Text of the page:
It was announced last week that the woman who bought Banksy’s ‘Girl With Balloon’ will be going through with the purchase. And who could blame her? The prospect of owning a piece of ‘art history’, as she called it, is an enticing one to any investor, regardless of its condition.
The video documenting Banksy’s triumph has clocked over 12 million views since it was uploaded to his Instagram account, and one could certainly argue it highlights the disconnect between the intrinsic value of art and that ascribed to it by ever-changing tastes. But it would be wrong to give artistic credit for what is essentially a publicity stunt. Not least because it’s so unoriginal.
Does Banksy not know about Jean Tinguely’s ‘Study for an End of the World, No.2’ (1962), where giant, self-destructing towers caricatured the imminent threat of nuclear war? Or John Baldessari’s ‘Cremation Project’ (1970), in which his entire oeuvre was reduced to ashes in a bold renunciation of work he no longer felt was relevant (‘I really think this is my best piece to date’, he told a critic)?
Against the backdrop of such work, the live ‘creation’ of ‘Love is in the Bin’ at Sotheby’s reveals itself to be pure pastiche. A performance made all the more hackneyed by the misattributed quote that accompanies the Instagram video: ‘The urge to destroy is also a creative urge.’ Credited to Picasso, this cliché was in fact originally coined by Russian anarchist Mikhail Bakunin.
Another unseemly tryst between art and commerce developed last week at the Sydney Opera House. Protestors gathered to disrupt projections advertising the Everest horse race on its sails. And I understand their anger. I too would prefer this wonderful building wasn’t being used to plug a dangerously addictive pastime.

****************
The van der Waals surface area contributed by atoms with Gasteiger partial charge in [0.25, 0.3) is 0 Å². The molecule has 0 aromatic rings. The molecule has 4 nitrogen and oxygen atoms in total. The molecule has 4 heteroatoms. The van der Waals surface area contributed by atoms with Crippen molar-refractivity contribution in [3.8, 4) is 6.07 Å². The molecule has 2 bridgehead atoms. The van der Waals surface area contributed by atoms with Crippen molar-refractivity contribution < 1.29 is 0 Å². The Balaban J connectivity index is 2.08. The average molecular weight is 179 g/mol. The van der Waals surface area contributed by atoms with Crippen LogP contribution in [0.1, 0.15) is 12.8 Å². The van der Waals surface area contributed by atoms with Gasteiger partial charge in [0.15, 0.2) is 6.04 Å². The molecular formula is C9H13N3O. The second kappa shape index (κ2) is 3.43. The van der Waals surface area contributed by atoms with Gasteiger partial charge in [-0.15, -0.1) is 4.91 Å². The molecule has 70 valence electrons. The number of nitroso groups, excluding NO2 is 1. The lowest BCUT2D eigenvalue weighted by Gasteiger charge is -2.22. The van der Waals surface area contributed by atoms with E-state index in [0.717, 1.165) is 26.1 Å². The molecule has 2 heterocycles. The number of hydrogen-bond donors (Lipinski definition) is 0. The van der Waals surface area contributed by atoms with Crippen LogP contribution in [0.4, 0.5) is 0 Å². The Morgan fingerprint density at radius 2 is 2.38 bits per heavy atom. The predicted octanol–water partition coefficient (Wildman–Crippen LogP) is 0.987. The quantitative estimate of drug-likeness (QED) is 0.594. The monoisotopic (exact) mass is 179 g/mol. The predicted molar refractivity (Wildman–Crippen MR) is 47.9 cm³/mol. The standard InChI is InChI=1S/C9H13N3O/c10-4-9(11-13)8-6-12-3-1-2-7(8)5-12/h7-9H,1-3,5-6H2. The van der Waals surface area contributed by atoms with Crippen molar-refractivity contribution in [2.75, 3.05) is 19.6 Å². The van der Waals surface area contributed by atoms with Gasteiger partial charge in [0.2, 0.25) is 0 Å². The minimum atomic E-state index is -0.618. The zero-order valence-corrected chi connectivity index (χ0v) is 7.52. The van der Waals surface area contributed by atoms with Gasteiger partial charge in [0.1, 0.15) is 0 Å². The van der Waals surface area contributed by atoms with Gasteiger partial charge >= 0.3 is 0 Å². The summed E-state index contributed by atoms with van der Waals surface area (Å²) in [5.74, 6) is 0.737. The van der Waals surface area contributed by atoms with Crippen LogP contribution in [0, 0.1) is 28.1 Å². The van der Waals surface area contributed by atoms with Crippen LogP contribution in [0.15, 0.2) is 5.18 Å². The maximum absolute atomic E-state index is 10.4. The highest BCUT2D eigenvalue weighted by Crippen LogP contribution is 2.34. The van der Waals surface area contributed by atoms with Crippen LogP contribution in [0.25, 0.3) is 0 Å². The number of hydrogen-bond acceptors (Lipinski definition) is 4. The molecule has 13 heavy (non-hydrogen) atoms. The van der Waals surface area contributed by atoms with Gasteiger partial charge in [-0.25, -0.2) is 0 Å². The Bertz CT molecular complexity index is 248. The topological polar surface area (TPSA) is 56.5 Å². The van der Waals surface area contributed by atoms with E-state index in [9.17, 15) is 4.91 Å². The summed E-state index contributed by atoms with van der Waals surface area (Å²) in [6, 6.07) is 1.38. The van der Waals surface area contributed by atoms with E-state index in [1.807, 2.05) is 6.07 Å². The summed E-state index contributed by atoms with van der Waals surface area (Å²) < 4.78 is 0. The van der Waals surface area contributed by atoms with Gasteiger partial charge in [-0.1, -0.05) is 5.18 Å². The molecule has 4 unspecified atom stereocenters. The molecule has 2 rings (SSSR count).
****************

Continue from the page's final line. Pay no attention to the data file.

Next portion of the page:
In an ideal world we could separate art from commercial enterprise. But we do not live in an ideal world, and for art to flourish an element of commercial enterprise is required. The opera house is an economic asset, used on Tuesday to create value that is ultimately fed through the Australian economy and back into the productions and concerts it houses.
As academic Dr Rohan Miller put it: ‘There are some occasions when the Opera House’s sails can and should be used for limited periods of time to stimulate parts of our economy… Beaming lights onto the Opera House is certainly more cost-effective and environmentally friendly than the fireworks regularly discharged in Sydney.’
Besides, do those who reel in disgust at the thought of these two industries in cahoots know of the symbiotic relationship that opera and gambling have shared since the 18th century?
Italian impresarios would provide cards, dice, roulette tables in the grand piano nobiles of their opera houses in the hope of supplementing the enormous cost of staging a performance. Even the composers were savvy enough to demand a cut of the profits – Gioachino Rossini being the most famous example. The fact that the Sydney Opera House was built partly with money generated from lottery tickets sales adds a further layer of complexity to the issue.
So while Banksy is crowned the prince of satire for supposedly puncturing the hypocrisies of the art market with a publicity stunt that will only profit Sotheby’s, himself and his reputation, the Sydney Opera House is lambasted by a public entirely ignorant of the vital role advertising plays in supporting it. Which act is doing more to secure the preservation of art?
Timmy Fisher is a musician, composer and writer